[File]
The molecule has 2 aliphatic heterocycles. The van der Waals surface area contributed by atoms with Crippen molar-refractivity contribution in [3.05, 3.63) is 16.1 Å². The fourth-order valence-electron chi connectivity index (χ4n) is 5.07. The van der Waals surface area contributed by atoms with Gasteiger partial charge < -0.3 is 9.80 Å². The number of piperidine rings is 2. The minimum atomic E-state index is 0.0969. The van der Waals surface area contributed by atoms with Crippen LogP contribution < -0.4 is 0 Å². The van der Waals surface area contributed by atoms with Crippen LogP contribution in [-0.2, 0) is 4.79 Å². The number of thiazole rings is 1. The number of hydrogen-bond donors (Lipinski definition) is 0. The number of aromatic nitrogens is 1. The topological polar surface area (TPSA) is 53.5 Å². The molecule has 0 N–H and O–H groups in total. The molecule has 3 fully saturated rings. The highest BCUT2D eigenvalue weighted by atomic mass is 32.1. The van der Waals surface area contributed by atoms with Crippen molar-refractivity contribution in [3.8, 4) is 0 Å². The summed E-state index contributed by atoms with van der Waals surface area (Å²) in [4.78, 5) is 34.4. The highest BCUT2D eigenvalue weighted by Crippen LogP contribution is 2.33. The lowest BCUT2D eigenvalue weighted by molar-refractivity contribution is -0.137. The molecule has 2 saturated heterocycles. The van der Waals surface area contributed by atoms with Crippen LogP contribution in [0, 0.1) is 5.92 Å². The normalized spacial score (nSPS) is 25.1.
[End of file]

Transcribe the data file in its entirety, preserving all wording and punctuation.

The molecule has 2 aliphatic heterocycles. The van der Waals surface area contributed by atoms with Crippen molar-refractivity contribution in [3.05, 3.63) is 16.1 Å². The fourth-order valence-electron chi connectivity index (χ4n) is 5.07. The van der Waals surface area contributed by atoms with Gasteiger partial charge < -0.3 is 9.80 Å². The number of piperidine rings is 2. The minimum atomic E-state index is 0.0969. The van der Waals surface area contributed by atoms with Crippen LogP contribution < -0.4 is 0 Å². The van der Waals surface area contributed by atoms with Crippen LogP contribution in [-0.2, 0) is 4.79 Å². The number of thiazole rings is 1. The number of hydrogen-bond donors (Lipinski definition) is 0. The number of aromatic nitrogens is 1. The topological polar surface area (TPSA) is 53.5 Å². The molecule has 0 N–H and O–H groups in total. The molecule has 3 fully saturated rings. The highest BCUT2D eigenvalue weighted by atomic mass is 32.1. The van der Waals surface area contributed by atoms with Crippen molar-refractivity contribution in [3.8, 4) is 0 Å². The summed E-state index contributed by atoms with van der Waals surface area (Å²) in [4.78, 5) is 34.4. The highest BCUT2D eigenvalue weighted by Crippen LogP contribution is 2.33. The lowest BCUT2D eigenvalue weighted by molar-refractivity contribution is -0.137. The molecule has 2 saturated heterocycles. The van der Waals surface area contributed by atoms with Crippen LogP contribution in [0, 0.1) is 5.92 Å². The normalized spacial score (nSPS) is 25.1.